TUCSON, Ariz. — Pressure continues to mount on the federal government to treat as refugees the thousands of children traveling alone from Central America and crossing the border into the U.S.
Officials from the Office of the U.N. High Commissioner for Refugees told The Associated Press this week that they hoped the U.S. and Mexico will consider the children refugees displaced by armed conflict, meaning they would not automatically be sent back to their home countries but receive international protection.
Many of the 50,000 young people who have arrived unaccompanied since last fall fled violence in El Salvador, Guatemala and Honduras.
Would-be refugees and asylum seekers must navigate a complex system. Here are some answers to key questions about the process:
Q: HOW DOES THE U.S. HANDLE REFUGEES?
A: The U.S. government contracts with organizations that handle all the details of accepting a refugee from another country. For example, the International Rescue Committee receives refugees at airports, sets up apartments, finds them jobs, helps them register with social services and helps assimilate them into everyday American life. That means 16 hours of class on American customs and traditions, as well as English-language courses at a local community college. Refugees spend about six months being introduced to the U.S., which can mean everything from teaching a person to shop for groceries to explaining the criminal justice system.
Q: HOW ARE PEOPLE WHO FLEE CONFLICT GRANTED REFUGEE STATUS?
A: The most common way to seek refugee status is by registering with the U.N. High Commissioner for Refugees. The person then could be included on a list of potential refugees eligible for acceptance by one of 10 countries that resettles them. The U.S. takes in about 70,000 of the 100,000 refugees who make it onto the U.N. list annually. Potential refugees go through rigorous background checks.
Q: WHAT IS THE DIFFERENCE BETWEEN A REFUGEE AND AN ASYLUM SEEKER?
A: An asylum seeker has entered the United States and now seeks protection from returning to their home country. The person must demonstrate a well-founded fear of persecution on account of race, religion, nationality or political beliefs. The U.S. then determines whether the person should be granted asylum. In contrast, a refugee has not yet entered the U.S. but also wants to flee persecution. For example, a person fleeing violence in Syria might take shelter in a refugee camp in bordering Jordan but later be picked up by the United States as a refugee.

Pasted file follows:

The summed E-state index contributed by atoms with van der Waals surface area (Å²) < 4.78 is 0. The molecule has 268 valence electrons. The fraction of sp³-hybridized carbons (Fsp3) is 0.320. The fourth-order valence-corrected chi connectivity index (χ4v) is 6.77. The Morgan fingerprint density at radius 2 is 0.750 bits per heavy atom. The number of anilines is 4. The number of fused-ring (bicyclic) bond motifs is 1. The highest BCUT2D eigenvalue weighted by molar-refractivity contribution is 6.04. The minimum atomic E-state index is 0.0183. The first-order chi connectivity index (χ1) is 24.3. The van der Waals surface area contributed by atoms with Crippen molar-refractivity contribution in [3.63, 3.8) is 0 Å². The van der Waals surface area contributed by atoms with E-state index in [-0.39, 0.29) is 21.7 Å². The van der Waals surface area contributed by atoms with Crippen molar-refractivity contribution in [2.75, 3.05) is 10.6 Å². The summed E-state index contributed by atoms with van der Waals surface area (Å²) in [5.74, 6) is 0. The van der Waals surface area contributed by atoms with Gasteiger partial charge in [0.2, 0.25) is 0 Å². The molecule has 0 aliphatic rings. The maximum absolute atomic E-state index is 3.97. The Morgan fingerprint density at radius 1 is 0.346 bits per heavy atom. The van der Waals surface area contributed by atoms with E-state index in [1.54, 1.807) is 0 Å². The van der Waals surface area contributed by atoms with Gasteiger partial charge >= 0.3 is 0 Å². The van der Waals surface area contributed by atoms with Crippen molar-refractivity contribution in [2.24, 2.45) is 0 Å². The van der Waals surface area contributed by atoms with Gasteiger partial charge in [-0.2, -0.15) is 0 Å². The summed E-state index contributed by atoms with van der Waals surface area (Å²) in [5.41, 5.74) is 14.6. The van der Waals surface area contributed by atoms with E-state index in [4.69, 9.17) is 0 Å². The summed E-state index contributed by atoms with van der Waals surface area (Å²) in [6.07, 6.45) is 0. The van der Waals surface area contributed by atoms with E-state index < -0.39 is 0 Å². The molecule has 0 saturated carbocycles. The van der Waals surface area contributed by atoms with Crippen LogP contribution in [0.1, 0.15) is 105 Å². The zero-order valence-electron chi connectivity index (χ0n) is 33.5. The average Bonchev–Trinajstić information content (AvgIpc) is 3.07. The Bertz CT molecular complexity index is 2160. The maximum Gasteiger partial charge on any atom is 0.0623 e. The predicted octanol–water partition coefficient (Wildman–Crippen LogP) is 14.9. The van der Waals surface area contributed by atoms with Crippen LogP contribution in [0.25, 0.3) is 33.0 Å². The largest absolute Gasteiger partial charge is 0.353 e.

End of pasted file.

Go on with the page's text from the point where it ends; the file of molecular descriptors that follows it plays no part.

Q: WHAT IS THE HISTORY OF REFUGEES FROM LATIN AMERICAN COUNTRIES?
A: The U.S. has taken in hundreds of thousands of refugees from all over the world since the 1970s following humanitarian crises in Cuba and other countries. In 1980, Congress was forced to create laws addressing political asylum after about 125,000 Cubans fled to the U.S. via boat. While the government welcomed the Cubans at first, authorities later learned many had been released from prison and mental health facilities.
Brutal civil wars in Guatemala and El Salvador in the 1980s also caused a large migration to the U.S., and many refugees settled in the Southwest. Guatemala and El Salvador make up a large number of the immigrants now crossing into Texas on a daily basis.
Q: CHILDREN AND FAMILIES SAY THEY ARE FLEEING GANG VIOLENCE IN GUATEMALA, HONDURAS AND EL SALVADOR. DOES THAT QUALIFY THEM FOR ASYLUM?
A: Many experts say that while tens of thousands of children are fleeing Central America because of gang violence and criminal activity, most cannot prove they qualify for asylum after entering the U.S.
There is a small chance the children will get asylum, immigration attorney and law professor David Simmons said. Simmons, who teaches at the University of Denver law school and has 30 years of experience as an immigration lawyer, said even being forced to join gangs, as many Central American kids claim, does not necessarily qualify as being persecuted.
“If you’re a victim of gang violence, you haven’t been singled out for political persecution,” he said. “It may be a very good reason to get out of your country, but it’s not political persecution.”